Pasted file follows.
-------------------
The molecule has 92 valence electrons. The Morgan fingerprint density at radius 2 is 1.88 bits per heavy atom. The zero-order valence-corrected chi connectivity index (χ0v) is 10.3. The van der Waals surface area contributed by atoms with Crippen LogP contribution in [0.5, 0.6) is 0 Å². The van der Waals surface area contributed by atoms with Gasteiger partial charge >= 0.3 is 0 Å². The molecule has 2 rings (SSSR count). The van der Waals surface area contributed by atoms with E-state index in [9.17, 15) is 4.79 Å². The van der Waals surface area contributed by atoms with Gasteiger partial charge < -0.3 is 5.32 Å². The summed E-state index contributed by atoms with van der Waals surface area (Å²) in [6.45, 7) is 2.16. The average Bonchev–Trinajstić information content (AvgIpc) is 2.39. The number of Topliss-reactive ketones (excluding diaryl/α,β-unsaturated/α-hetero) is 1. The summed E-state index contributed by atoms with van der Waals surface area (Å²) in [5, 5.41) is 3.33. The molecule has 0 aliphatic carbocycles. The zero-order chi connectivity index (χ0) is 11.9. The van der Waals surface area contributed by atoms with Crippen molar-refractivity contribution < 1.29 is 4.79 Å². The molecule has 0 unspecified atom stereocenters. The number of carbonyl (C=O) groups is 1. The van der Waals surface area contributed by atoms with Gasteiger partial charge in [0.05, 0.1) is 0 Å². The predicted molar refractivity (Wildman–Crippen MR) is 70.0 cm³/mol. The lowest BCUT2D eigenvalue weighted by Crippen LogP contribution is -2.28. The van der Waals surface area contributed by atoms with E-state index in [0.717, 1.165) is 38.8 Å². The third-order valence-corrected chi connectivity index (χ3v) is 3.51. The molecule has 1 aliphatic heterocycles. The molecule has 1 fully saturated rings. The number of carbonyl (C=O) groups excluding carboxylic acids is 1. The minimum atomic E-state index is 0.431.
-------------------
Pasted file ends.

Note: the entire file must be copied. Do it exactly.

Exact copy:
The molecule has 92 valence electrons. The Morgan fingerprint density at radius 2 is 1.88 bits per heavy atom. The zero-order valence-corrected chi connectivity index (χ0v) is 10.3. The van der Waals surface area contributed by atoms with Crippen LogP contribution in [0.5, 0.6) is 0 Å². The van der Waals surface area contributed by atoms with Gasteiger partial charge >= 0.3 is 0 Å². The molecule has 2 rings (SSSR count). The van der Waals surface area contributed by atoms with E-state index in [9.17, 15) is 4.79 Å². The van der Waals surface area contributed by atoms with Gasteiger partial charge < -0.3 is 5.32 Å². The summed E-state index contributed by atoms with van der Waals surface area (Å²) in [6.45, 7) is 2.16. The average Bonchev–Trinajstić information content (AvgIpc) is 2.39. The number of Topliss-reactive ketones (excluding diaryl/α,β-unsaturated/α-hetero) is 1. The summed E-state index contributed by atoms with van der Waals surface area (Å²) in [5, 5.41) is 3.33. The molecule has 0 aliphatic carbocycles. The zero-order chi connectivity index (χ0) is 11.9. The van der Waals surface area contributed by atoms with Crippen molar-refractivity contribution < 1.29 is 4.79 Å². The molecule has 0 unspecified atom stereocenters. The number of carbonyl (C=O) groups is 1. The van der Waals surface area contributed by atoms with Gasteiger partial charge in [0.05, 0.1) is 0 Å². The predicted molar refractivity (Wildman–Crippen MR) is 70.0 cm³/mol. The lowest BCUT2D eigenvalue weighted by Crippen LogP contribution is -2.28. The van der Waals surface area contributed by atoms with E-state index in [0.717, 1.165) is 38.8 Å². The third-order valence-corrected chi connectivity index (χ3v) is 3.51. The molecule has 1 aliphatic heterocycles. The molecule has 1 fully saturated rings. The number of carbonyl (C=O) groups excluding carboxylic acids is 1. The minimum atomic E-state index is 0.431.